Inclusion in Myanmar: A New Hope

Inclusion in Myanmar: A New Hope

By the Consultative Group to Assist the Poor (CGAP)
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.@MetLife Foundation's Multipliers of Prosperity highlights the financial transition in Myanmar #FinancialInclusion

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Photo Credit: Leesa Shrader, CGAP

Wednesday, July 29, 2015 - 11:30am

CAMPAIGN: Financial Inclusion

CONTENT: Article


Presented by MetLife Foundation in collaboration with WSJ. Custom Studios, Multipliers of Prosperity takes a look globally at the challenges we face in confronting the issues of financial inclusion. The program dives deep into what’s working, questions what isn’t and finds the possible fixes. Most importantly, the program chronicles the triumphs of people who have taken the steps toward financial stability and the providers who have helped them reach those goals. We explore how financial stability is created, the kind of finance models that have succeeded, and innovative new channels and technology that make for smart solutions. 
After decades of isolation, Myanmar in 2011 started to implement a range of economic and political reforms. With that, international donors and investors are tracking Myanmar’s financial transition, looking for any new data that might shed light on the country’s economic potential.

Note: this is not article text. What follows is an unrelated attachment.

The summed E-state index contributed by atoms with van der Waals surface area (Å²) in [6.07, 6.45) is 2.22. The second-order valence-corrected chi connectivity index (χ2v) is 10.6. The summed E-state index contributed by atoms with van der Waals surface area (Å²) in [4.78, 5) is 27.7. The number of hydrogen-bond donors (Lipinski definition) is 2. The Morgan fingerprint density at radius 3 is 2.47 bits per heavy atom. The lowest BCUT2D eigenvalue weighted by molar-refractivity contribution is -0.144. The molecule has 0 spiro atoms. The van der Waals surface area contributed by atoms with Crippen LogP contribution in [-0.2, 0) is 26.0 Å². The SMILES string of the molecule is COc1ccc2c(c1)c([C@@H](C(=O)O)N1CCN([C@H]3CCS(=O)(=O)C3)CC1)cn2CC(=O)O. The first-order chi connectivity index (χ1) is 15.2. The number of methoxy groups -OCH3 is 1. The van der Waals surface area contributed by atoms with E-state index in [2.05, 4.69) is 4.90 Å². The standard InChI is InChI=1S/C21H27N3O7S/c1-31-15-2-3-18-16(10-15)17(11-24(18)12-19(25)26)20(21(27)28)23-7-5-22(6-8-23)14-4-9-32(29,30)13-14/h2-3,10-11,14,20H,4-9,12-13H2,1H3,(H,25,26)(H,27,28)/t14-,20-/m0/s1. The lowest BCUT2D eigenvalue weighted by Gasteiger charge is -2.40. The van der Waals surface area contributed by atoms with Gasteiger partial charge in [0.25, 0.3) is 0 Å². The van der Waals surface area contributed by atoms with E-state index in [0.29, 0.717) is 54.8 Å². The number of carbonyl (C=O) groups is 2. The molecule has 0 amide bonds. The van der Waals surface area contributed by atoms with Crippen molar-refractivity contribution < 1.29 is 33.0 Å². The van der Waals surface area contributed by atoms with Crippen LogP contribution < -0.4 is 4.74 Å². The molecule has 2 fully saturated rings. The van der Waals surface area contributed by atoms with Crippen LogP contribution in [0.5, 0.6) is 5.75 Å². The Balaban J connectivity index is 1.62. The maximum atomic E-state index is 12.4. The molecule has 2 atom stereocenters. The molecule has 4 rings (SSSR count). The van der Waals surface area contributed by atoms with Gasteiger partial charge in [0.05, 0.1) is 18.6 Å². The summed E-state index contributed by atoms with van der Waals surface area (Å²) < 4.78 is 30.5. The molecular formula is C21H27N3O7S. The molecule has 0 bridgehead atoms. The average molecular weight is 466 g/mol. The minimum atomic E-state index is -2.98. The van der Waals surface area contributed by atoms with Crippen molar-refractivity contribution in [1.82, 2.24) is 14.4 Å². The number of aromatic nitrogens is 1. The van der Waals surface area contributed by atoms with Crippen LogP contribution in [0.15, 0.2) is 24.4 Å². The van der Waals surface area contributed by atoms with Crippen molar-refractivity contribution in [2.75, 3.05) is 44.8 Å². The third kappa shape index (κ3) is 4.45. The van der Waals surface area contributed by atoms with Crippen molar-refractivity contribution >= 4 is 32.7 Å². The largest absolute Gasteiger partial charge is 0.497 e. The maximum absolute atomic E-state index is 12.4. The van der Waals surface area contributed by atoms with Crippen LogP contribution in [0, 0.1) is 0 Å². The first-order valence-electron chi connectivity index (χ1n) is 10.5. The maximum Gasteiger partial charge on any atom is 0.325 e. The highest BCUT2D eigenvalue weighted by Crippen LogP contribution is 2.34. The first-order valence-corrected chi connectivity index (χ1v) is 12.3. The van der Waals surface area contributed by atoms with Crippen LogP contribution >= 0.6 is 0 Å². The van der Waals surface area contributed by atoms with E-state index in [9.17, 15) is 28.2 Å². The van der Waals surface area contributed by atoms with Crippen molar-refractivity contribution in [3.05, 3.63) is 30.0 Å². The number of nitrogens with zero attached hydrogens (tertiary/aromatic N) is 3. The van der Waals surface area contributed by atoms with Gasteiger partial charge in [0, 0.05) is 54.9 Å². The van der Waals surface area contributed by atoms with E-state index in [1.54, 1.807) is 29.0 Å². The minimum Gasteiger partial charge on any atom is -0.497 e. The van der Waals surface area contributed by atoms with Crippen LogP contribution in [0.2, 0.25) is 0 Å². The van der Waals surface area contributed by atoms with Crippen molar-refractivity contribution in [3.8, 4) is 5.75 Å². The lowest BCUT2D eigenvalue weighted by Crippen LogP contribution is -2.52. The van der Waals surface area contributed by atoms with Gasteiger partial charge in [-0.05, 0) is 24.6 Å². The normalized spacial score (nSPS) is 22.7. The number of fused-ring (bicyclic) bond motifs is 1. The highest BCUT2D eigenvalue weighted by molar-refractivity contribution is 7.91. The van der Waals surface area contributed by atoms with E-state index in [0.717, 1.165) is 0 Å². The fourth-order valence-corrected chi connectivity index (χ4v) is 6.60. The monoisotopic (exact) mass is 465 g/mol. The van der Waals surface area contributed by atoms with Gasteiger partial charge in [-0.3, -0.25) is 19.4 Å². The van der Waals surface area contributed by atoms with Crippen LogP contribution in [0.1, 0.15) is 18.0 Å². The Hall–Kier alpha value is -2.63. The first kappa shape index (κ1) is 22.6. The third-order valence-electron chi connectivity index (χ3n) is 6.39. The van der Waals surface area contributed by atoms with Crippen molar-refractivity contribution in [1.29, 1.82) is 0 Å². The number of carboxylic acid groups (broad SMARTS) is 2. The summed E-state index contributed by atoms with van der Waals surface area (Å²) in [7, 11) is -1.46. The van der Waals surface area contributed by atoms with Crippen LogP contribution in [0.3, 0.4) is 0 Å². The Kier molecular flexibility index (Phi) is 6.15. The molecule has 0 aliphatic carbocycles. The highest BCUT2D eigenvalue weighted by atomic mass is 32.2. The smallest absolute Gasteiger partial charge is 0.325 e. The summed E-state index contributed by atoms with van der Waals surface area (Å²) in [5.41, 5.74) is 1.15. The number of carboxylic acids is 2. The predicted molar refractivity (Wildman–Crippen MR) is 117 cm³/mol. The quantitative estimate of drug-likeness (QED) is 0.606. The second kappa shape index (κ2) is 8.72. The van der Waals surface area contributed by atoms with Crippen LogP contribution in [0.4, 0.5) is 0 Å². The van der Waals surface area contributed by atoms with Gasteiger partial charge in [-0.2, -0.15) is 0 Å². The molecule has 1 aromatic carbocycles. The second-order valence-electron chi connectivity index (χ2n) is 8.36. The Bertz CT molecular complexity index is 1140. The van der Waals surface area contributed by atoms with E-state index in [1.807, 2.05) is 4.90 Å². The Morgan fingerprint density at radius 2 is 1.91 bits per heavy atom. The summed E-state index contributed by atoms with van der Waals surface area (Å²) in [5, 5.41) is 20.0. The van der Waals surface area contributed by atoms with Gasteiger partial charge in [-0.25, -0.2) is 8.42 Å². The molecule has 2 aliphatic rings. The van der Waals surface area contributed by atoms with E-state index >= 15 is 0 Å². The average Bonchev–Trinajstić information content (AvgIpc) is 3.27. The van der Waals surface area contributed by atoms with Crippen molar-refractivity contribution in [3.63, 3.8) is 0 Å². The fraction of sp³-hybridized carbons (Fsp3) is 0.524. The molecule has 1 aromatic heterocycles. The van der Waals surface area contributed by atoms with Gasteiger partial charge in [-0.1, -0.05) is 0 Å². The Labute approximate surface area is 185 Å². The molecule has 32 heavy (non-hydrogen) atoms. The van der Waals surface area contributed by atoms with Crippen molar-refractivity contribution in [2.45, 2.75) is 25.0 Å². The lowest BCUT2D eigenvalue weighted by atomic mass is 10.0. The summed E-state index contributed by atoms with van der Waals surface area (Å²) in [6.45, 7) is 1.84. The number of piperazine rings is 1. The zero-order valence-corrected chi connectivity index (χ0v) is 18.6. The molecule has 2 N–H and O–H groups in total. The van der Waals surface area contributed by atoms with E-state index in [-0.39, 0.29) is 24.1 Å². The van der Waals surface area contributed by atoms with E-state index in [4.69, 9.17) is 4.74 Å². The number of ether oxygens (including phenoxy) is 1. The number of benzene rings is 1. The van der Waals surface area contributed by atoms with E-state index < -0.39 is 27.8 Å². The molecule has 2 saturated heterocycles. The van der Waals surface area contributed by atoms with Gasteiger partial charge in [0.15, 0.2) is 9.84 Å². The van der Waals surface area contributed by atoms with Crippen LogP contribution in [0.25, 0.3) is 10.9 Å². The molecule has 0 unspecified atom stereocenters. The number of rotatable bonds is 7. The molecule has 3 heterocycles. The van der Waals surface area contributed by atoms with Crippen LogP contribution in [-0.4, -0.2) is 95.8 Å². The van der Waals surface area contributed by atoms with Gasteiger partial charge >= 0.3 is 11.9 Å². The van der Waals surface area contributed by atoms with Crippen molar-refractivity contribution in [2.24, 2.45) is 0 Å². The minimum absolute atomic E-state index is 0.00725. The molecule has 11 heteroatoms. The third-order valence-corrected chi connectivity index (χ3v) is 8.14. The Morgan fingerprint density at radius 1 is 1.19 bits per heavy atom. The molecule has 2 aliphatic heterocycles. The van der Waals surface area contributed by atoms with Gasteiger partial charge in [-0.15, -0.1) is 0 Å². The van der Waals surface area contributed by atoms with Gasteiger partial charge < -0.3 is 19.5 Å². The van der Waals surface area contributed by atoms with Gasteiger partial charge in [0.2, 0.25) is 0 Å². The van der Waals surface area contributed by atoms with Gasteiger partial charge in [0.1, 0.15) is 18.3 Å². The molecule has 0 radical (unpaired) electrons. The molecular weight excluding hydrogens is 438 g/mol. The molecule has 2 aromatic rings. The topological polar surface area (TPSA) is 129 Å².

And there is encouraging data. Released in April, the World Bank’s 2014 Global Financial Inclusion database (known as Findex) included Myanmar for the first time. Still, the survey results underscore the monumental task of expanding financial services access in Myanmar, particularly among the poor and women. Three results from the report are especially noteworthy:

Myanmar still has very low levels of financial inclusion. 
Only 23 percent of adults reported having an account at a formal institution in 2014—among the lowest in the region. By comparison, China and Thailand reported that 79 percent and 77 percent of adults, respectively, have a formal account. Not surprisingly, women and the poor fare the worst in Myanmar. Only 17 percent of women and 16 percent of the poorest people have an account, the lowest recorded in the region.

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